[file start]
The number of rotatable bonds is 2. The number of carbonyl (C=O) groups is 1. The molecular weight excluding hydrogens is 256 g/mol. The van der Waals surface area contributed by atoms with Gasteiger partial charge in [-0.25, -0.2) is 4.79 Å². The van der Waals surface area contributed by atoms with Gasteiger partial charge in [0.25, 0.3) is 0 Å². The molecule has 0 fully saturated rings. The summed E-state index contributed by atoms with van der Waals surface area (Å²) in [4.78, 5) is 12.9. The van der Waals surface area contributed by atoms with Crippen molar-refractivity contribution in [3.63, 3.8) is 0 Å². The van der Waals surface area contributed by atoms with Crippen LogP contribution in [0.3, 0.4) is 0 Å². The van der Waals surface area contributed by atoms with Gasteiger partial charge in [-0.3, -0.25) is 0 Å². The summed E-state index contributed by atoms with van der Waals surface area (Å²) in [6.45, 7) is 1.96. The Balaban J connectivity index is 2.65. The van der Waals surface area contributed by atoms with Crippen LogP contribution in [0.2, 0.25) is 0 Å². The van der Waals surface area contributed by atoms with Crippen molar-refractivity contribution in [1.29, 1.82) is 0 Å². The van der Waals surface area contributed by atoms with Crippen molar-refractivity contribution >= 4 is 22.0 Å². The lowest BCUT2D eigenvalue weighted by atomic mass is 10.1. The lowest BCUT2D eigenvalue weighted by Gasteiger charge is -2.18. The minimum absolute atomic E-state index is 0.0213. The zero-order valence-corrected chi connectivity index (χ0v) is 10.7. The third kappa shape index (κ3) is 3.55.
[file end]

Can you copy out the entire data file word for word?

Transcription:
The number of rotatable bonds is 2. The number of carbonyl (C=O) groups is 1. The molecular weight excluding hydrogens is 256 g/mol. The van der Waals surface area contributed by atoms with Gasteiger partial charge in [-0.25, -0.2) is 4.79 Å². The van der Waals surface area contributed by atoms with Gasteiger partial charge in [0.25, 0.3) is 0 Å². The molecule has 0 fully saturated rings. The summed E-state index contributed by atoms with van der Waals surface area (Å²) in [4.78, 5) is 12.9. The van der Waals surface area contributed by atoms with Crippen molar-refractivity contribution in [3.63, 3.8) is 0 Å². The van der Waals surface area contributed by atoms with Crippen LogP contribution in [0.3, 0.4) is 0 Å². The van der Waals surface area contributed by atoms with Gasteiger partial charge in [-0.3, -0.25) is 0 Å². The summed E-state index contributed by atoms with van der Waals surface area (Å²) in [6.45, 7) is 1.96. The Balaban J connectivity index is 2.65. The van der Waals surface area contributed by atoms with Crippen LogP contribution in [0.2, 0.25) is 0 Å². The van der Waals surface area contributed by atoms with Crippen molar-refractivity contribution in [1.29, 1.82) is 0 Å². The van der Waals surface area contributed by atoms with Crippen molar-refractivity contribution >= 4 is 22.0 Å². The lowest BCUT2D eigenvalue weighted by atomic mass is 10.1. The lowest BCUT2D eigenvalue weighted by Gasteiger charge is -2.18. The minimum absolute atomic E-state index is 0.0213. The zero-order valence-corrected chi connectivity index (χ0v) is 10.7. The third kappa shape index (κ3) is 3.55.